Russia says it has started delivery of S-300s to Syria

Announcement by FM Lavrov comes amid crisis in ties with Israel, just days after Moscow said it would supply Assad regime with air-defense system following downing of spy plane

Russian Foreign Minister Sergey Lavrov holds a press briefing at the United Nations during the United Nations General Assembly in New York on September 28, 2018. (Stephanie Keith/Getty Images/AFP)
Russian Foreign Minister Sergey Lavrov holds a press briefing at the United Nations during the United Nations General Assembly in New York on September 28, 2018. (Stephanie Keith/Getty Images/AFP)

Russia has begun supplying the S-300 air-defense system to Syria, Russian Foreign Minister Sergey Lavrov said Friday, despite Israeli protestations of the weapons delivery.

Lavrov was asked about the S-300s during a news conference at the United Nations and responded: “The deliveries started already.”

He added that “the measures we will take will be devoted to ensure 100 percent safety and security of our men in Syria, and we will do this.”

The announcement by Lavrov came days after Russia said it would transfer the advanced anti-aircraft battery to Syria following the downing of a Russian reconnaissance plane by Syrian air defenses during an Israeli air strike on a weapons facility earlier this month.

The Russian defense ministry, which announced the planned supply Monday, had said the delivery would take place within two weeks.

Additionally, Russia said it would begin jamming radars of military planes striking targets in Syria from off the coast of the Mediterranean.

Russian electronic warfare equipment intended to disrupt airstrikes has already arrived in Syria, according to Russian media reports. According to the Moscow-based Izvestia daily newspaper, the electronic warfare equipment arrived at Hmeimim Air Base near Latakia on Monday, aboard Il-76 transport aircraft. Without detailing exactly what was sent, the sources noted that the systems were intended to disrupt airborne radar, aircraft communication and controls and satellite navigation systems used in attack jets, drones and guided munitions.

Both Israel and the United States have protested the decision to supply Syria with the S-300, which could complicate ongoing Israeli efforts to prevent Iran deepening its military presence in Syria and to thwart the transfer of weapons in Syria to Hezbollah.

Israel has vowed to continue its operations. In New York this week, Prime Minister Benjamin Netanyahu said after meeting Donald Trump that the US president gave him various unspecified guarantees regarding its freedom of operation in Syria. “I received what I asked for. I came with specific points and I got them,” he told reporters.

In this file photo taken on Tuesday, August 27, 2013, a Russian air defense missile system Antey 2500, or S-300 VM, is on display at the opening of the MAKS Air Show in Zhukovsky outside Moscow, Russia. (AP Photo/Ivan Sekretarev, File)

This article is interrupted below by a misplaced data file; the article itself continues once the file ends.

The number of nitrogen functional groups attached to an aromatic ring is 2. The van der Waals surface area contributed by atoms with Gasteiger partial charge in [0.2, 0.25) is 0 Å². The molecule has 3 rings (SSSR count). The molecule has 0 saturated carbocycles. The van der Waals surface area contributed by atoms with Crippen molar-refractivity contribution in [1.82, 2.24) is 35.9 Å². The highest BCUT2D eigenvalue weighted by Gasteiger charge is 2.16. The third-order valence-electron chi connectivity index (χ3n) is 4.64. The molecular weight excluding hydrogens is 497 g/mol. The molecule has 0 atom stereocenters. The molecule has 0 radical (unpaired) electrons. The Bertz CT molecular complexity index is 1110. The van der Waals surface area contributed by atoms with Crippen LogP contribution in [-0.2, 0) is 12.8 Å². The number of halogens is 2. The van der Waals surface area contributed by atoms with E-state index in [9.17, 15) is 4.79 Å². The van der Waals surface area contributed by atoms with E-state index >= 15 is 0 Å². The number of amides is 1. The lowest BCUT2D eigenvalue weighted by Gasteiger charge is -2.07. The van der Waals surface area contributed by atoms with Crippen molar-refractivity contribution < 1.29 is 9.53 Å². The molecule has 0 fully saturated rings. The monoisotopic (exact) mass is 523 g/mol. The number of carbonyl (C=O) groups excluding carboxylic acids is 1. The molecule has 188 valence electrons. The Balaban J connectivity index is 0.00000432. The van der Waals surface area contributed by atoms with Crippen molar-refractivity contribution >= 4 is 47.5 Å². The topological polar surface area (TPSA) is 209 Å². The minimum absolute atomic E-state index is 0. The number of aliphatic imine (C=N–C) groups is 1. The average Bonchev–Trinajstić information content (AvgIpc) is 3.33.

On Tuesday, Syria’s deputy foreign minister said the S-300s would make Israel think carefully before launching strikes in the country.

Israel, “which is accustomed to launching many aggressions under different pretexts, will have to make accurate calculations if it thinks to attack Syria again,” Faisal Mekdad, according to China’s Xinhua news agency.

Israel has carried our hundreds of attacks against Syrian and Iranian targets in Syria over the last several years, with fighter jets going nearly unchallenged by the country’s air defenses.

Jerusalem has vowed to prevent Lebanon-based Hezbollah or Iranian proxy militias in Syria from obtaining advance weapons that could threaten the Jewish state and has worked to keep Iran from gaining a foothold in Syria that can be used to attack Israel.

Russia, which is a main backer of Syrian President Bashar Assad, has maintained a deconfliction hotline with Israel, allowing the Jewish state to carry out the attacks as long as it was informed beforehand.

The future of that program has been under a cloud since the September 17 incident, which occurred as four Israeli fighter jets conducted an airstrike on the weapons warehouse near the coastal city of Latakia, which the IDF said was going to provide weapons to the Hezbollah terror group and other Iranian proxies.

The remains of a Syrian ammunition warehouse which was destroyed in an Israeli airstrike on a base in Latakia, September 18, 2018 (ImageSat International (ISI/Ynet)

Moscow has accused Israel of using the IL-20 spy plane as a shield after the attack, rejecting Israel’s claims that poorly trained Syrian air defense operators are to blame for the deaths of 15 Russian servicemen aboard the aircraft.

Israel denies this, and insists it also notified the Russians 12 minutes before the attack — far longer than Moscow claims.

Israeli fighter pilots have trained for years for evading S-300 air defense missiles.

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